1st MIBARS In Vietnam!

Hand-Held Camera Program

First Results

 December 1966, West of DaNang, RVN


Photo Reconnaissance Flight Over 

An Unidentified Hamlet

To Investigate Suspicious Activity


Photo: aerial view of a palm grove amid cultivated fields in which the Viet Cong had established an indoctrination center west of DaNang

Photo Credit: MIV

Above:  What's going on here?  A palm grove, surrounded by cultivated farm lands, is the scene of suspect activity.  See detail photos below.

"B" Detachment's first Hand-held Camera Program mission took place during the afternoon of 15 December 1966 or thereabouts.  A planned morning flight to the area had been cancelled due to heavy rain and low cloud ceilings.  The weather cleared by afternoon, however, and the back-up mission was flown.  As the USAF 0-1 Bird Dog approached the hamlet of interest to the Forward Air Controller (FAC), people on the ground began to scatter, many along the dirt path crossing the center of the hamlet through a grove of palm trees.  Since the appearance of the FAC aircraft was generally associated with a possible air strike, running from an area being over flown by an 0-1 was typical behavior for persons on the ground, particularly those who had reason to fear that bombing might be imminent.

The "B" Detachment photographer-observer took these photos using the unit's 70-mm aerial 35-mm cameras.  Reproduction Section personnel were so determined to get in on the action with the FACs that -- instead of seeking out an established Air Force, Naval Support Command or US Marine Corps photo lab for processing -- Repro Section staff developed the film in a trash can using chemistry from the ES-38A.  Only about half of the film exposed on the flight survived this inventive method of processing, but the pictures below were enough to demonstrate that the questionable activity pictured justified a closer look by Marine ground forces.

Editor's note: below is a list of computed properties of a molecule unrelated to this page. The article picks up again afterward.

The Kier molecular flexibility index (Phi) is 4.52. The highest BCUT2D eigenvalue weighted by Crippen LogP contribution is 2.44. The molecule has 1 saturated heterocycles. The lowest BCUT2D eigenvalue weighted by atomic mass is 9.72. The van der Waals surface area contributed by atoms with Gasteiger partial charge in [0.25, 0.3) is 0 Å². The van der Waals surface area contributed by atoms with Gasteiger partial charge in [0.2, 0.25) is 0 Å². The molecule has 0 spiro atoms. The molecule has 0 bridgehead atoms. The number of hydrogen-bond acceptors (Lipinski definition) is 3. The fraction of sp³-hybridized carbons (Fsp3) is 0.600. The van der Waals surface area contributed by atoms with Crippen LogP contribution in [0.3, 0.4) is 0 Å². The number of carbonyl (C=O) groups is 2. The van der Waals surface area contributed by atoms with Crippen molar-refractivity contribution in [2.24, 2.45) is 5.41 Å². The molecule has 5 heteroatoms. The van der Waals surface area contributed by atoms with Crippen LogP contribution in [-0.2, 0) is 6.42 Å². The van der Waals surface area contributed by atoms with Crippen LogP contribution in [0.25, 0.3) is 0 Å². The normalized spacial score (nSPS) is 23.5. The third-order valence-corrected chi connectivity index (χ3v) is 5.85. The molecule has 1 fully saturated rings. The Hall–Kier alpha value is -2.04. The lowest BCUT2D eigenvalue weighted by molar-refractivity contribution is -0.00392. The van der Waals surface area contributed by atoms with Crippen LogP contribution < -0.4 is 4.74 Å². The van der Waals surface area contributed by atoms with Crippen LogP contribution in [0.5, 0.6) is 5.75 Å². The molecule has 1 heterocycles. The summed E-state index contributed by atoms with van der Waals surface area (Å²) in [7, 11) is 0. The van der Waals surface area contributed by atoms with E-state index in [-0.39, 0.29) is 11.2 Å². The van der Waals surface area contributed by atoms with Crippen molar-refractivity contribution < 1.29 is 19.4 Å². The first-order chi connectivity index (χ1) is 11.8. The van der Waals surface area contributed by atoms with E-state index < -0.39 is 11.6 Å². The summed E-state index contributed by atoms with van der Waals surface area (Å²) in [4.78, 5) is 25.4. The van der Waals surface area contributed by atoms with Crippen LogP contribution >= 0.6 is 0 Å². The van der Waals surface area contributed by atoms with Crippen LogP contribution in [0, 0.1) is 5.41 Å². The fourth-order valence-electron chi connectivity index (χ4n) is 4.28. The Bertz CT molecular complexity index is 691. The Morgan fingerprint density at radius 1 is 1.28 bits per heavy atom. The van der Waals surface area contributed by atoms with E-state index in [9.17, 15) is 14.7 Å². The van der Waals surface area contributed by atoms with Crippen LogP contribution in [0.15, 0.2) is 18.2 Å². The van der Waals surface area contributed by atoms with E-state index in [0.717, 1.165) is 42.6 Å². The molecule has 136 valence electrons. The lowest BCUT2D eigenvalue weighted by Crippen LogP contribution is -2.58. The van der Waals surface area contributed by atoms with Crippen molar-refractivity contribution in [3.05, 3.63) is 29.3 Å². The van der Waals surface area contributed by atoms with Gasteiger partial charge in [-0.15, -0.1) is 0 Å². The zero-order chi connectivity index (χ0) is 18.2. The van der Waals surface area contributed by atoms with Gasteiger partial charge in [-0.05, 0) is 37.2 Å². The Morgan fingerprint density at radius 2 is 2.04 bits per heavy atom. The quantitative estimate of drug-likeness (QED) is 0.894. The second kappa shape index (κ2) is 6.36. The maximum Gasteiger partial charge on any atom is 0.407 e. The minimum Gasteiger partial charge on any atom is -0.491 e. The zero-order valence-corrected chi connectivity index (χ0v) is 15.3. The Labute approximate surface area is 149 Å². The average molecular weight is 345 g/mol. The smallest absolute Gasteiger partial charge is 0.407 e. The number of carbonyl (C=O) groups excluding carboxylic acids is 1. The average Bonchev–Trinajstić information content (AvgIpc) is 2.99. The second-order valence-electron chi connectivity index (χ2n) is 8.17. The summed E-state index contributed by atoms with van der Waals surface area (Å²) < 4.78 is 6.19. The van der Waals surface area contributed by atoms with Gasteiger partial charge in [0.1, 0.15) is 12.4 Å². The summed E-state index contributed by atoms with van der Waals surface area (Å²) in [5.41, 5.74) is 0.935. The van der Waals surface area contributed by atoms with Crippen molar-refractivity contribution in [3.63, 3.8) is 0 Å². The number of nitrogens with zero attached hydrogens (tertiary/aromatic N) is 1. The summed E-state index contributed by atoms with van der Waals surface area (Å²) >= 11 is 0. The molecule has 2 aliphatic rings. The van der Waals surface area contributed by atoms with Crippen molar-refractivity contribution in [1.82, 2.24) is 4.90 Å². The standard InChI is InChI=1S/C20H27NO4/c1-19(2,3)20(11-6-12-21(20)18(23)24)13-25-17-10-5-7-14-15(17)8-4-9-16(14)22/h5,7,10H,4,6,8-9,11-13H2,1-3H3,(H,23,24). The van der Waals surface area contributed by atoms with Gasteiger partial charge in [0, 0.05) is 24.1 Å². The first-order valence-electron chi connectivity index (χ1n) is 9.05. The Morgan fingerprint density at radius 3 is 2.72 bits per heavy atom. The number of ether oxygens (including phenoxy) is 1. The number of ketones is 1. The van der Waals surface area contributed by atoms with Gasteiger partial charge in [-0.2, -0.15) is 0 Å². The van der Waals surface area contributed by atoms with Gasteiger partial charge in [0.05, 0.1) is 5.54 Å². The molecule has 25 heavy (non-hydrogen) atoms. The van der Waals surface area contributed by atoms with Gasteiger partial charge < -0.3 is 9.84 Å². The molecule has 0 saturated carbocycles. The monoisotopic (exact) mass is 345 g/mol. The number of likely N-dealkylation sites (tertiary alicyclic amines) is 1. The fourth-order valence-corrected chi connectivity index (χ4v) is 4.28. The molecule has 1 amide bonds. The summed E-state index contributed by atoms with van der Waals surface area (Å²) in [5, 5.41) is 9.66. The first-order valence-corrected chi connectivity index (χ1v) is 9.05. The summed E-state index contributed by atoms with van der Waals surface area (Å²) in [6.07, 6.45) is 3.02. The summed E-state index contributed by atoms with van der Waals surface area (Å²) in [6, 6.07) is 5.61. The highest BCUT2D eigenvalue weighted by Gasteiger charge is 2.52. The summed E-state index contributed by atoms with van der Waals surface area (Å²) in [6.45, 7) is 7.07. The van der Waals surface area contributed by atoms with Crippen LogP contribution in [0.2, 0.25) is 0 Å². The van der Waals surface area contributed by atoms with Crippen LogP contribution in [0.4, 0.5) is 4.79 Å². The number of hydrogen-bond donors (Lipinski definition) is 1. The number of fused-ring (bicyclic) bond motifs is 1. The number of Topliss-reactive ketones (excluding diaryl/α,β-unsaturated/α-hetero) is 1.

A Successful Experiment In the War Zone

"We did accomplish our goal of becoming more than simply a delivery service of intelligence data that was of questionable value to our combat units.  The environment in Viet Nam limited our effectiveness though the LATTA [Low Altitude Tactical Target Acquisition] program [NOTE: created as the Hand-held Camera Program in "B" Detachment - Site Administrator] certainly improved our capability."

LTC Tony Matta, "B" Detachment and HQ, Commanding Officer, 1966-1968

"B" Detachment's photographer-observers began to learn important lessons from this first flight.  FACs were sensitive to the threat posed by concentrated ground fire.  While maintaining an altitude of 1,500 feet was enough to render single pot shots from small arms essentially harmless, much more lethal fire power could be produced when several individuals on the ground aimed at a single point -- the aircraft's engine, for example -- and fired their weapons in unison.  Consequently, upon completion of his pass on this hamlet, the pilot took abrupt evasive action that clearly demonstrated the need for strict use of the aircraft's safety equipment and the absolute necessity of keeping in close communication with the pilot.

This incident demonstrated the capability that was inherent in the spirit of cooperation that existed between the military services operating in DaNang in 1967 -- a questionable situation was discovered by a FAC of the US Air Force, investigated and identified by Intelligence and Signal Corps personnel of the US Army, and resolved by tactical ground forces of the US Marine Corps.  

A Picture Is Often Worth A Thousand Words